The recent discovery of a wide variety of new Coronaviruses in different host species encouraged the reclassification of the order Nidovirales, subdivided into 8 suborders, which have 14 families.24 The current classification of coronaviruses, insert this group of viruses in the kingdom Riboviria, Order Nidovirales, suborder Cornidovirineae, family Coronaviridae, recognizing two subfamilies (Orthocoronavirinae and Letovirinae). The subfamily Orthocoronavirinae presents richness of coronavirus phylogenies and consists of four genera based on their genetic properties: Alphacoronavirus (α-CoV), with 15 subgenera and 19 spp.; Betacoronavirus (β-CoV), with 5 subgenera and 14 spp., Deltacoronavirus (δ-CoV) with 3 subgenera and 7 spp. and finally Gammacoronavirus (γ-CoV) with 3 subgenera and 5 ssp.24

Currently, there are seven human Coronaviruses (HCovs) recognized for causing diseases and infecting humans: HCoV 229E (1965), SARS-CoV-1 (2002), MERS-CoV (2003), HCoV-NL63 (2004) and SARS-CoV-2 (2019). Coronaviruses CoV-229E and HCoV-NL63 belong to the genus Alphacoronavirus, HCoV-OC43, HCoV-HKU1 (lineage A), SARS-CoV, SARS-CoV-2 (lineage B) and MERS-CoV (lineage C) viruses are part of the genus Betacoronavirus, and represent beta-covs of the greatest clinical and epidemiological importance for humans.2,30 –33 SARS-CoV, MERS-CoV and SARS-CoV-2 cause severe infections and epidemics, while the other four Coronaviruses (HKU1, NL63, OC43 and 229E) are common causes of colds, associated with mild symptoms.(Figure 1).28,33–36

Figure 1 Geographic distribution of corona viridae across the globe, highlighting the most important genera Alpha coronavirus and Beta coronavirus. In blue, regions discovered with Bats CoV for Alpha corona virus; in green, regions discovered with Bats CoV for Beta caronavirus and in red for both genera CoV. Source: Wong et al.,38 Adapted Leite-Jr, D.P.

For Alfa-CoVs, the updated subgenus clusters were labeled Rhinacovirus, Setracovirus, Decacovirus, Myotacovirus, Colacovirus, Pedacovirus, Minunacovirus, Nyctacovirus with CanCoV_NTU336F, CanCoV_HLJ-071, FCoVWSU791146, FelCoV_HLJDQ. For Beta-CoVs recently recognized as subgenera Embecovirus (lineageA) CrCoV_BJ232, RabCoV_HKU14, RodCoV_RtMruf-CoV-2; Sarbecovirus (lineage B, associated with horseshoe bats, Rhinolophus sinicus (Andersen, 1945) and Rhinolophus affinis (Horsfield, 1823) with SARS-CoV and SARS-CoV-2) and Merbecovirus (lineage C) with Ty-BatCoV HK U4, Pi-BatCoV HKU5, Hp-BatCoV HKU25,24 and isolated from two Amur hedgehogs (Erinaceus amurensis/Erinaceidae) named BetaCoV Erinaceus/VMC/DEU/201237 and which are closely related to MERS-CoV; Nobecovirus (lineage D) with viral representatives Ro-BatCoV HKU9-4, Ro-BatCoV GCCDC1-356, and also an additional fifth subgenus Hibecovirus (Bat Hp-betaCoV/Zhejiang2013)24,27,38 all detected in bats and could lead to global damage and epidemic outbreaks. It is not yet known whether most of these bat CoVs have pathogenic potential in humans38 (Figure 2).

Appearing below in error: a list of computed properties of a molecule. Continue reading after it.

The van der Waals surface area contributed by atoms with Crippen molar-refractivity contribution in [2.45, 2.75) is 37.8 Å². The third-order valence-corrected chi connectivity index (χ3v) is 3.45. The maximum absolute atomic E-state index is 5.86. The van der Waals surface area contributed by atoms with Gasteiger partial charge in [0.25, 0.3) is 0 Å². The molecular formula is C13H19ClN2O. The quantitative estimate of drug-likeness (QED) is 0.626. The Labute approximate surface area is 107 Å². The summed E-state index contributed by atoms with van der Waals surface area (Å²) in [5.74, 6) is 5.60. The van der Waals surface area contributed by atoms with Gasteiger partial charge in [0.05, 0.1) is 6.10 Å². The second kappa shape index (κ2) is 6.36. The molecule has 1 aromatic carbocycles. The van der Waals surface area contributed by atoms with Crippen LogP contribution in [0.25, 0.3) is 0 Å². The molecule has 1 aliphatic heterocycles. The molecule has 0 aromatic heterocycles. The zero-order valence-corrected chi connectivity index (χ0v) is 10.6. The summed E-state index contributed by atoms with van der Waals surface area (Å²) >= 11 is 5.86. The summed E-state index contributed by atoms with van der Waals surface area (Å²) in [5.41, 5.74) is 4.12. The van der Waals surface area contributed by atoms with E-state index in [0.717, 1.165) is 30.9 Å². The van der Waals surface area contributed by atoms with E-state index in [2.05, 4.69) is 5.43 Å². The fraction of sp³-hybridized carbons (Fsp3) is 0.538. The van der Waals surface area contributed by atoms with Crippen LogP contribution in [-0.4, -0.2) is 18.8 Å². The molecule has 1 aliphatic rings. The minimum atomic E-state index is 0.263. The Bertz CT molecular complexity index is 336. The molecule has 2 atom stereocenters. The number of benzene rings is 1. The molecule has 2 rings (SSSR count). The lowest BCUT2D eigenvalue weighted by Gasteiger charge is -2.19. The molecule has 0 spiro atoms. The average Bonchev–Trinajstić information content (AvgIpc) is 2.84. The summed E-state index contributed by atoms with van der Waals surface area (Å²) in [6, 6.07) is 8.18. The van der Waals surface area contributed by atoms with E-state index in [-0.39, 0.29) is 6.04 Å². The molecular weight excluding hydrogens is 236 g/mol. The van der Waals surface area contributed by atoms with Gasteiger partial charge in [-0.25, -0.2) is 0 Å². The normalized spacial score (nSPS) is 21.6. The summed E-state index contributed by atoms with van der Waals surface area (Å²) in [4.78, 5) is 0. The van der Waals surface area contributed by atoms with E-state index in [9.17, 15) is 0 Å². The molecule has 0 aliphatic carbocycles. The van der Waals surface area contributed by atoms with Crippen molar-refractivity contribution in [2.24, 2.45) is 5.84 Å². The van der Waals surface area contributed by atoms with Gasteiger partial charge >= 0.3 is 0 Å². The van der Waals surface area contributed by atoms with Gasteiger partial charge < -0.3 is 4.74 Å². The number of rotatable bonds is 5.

Figure 2 Schematic representation of coronavirus transmission cycles, represented the four genera of Coronavirus: Alphacoronavirus, Betacoronavirus, Gammacoronavirus and Deltacoronavirus and their respective reservoirs and hosts. Only coronavirus Alpha and Beta have the ability to infect humans. Source: ICTV, 2020, 20. Images adapted: Leite-Jr, D.P.

In view of the reports, bat CoVs have been proposed to be the genetic source of all Alphacoronavirus and Betacoronavirus in nature, while aviary CoVs are considered as a genetic source of all Gammacoronavirus and Deltacoronavirus33,34,39 and that have already been detected in several orders of birds, such as Anseriformes, Columbiformes, Charadriiformes, Ciconiiformes, Galliformes, Passeriformes, Pelecaniformes and Psittaciformes, which can strongly influence the epidemiology of AvCoVs40 (Figure 2).

Phylogenetic analyses in Pteropodidae bat families, Nycteridae, Molossidae, Rhinonycteridae, Hipposideridae, Rhinolophidae and Miniopteridae, carried out by researchers on islands in the Indian Ocean, revealed a great diversity of α-CoV and β-CoV, presenting a strong sign of coevolution between CoVs and their host species of bats, the evidence found by the researchers suggests host exchanges; the potential for exchanges, called overflow and potential evolutionary drivers, led to these associations.41

In 2011, Chinese researchers15 had detected and featured two new betacoronaviruses, bat isolates Bat Rp-coronavirus/Shaanxi2011 in horseshoes bat (Rhinolophus pusillus/Rhinolophidae) and Bat Cp-coronavirus/Yunnan2011 in wrinkle-lipped free-tailed bat (Chaerephon plicata/Molossidae), species found in China and the results of phylogenetic analyses confirmed the close genetic relationship between SARS-like CoVs and SARS-CoVs.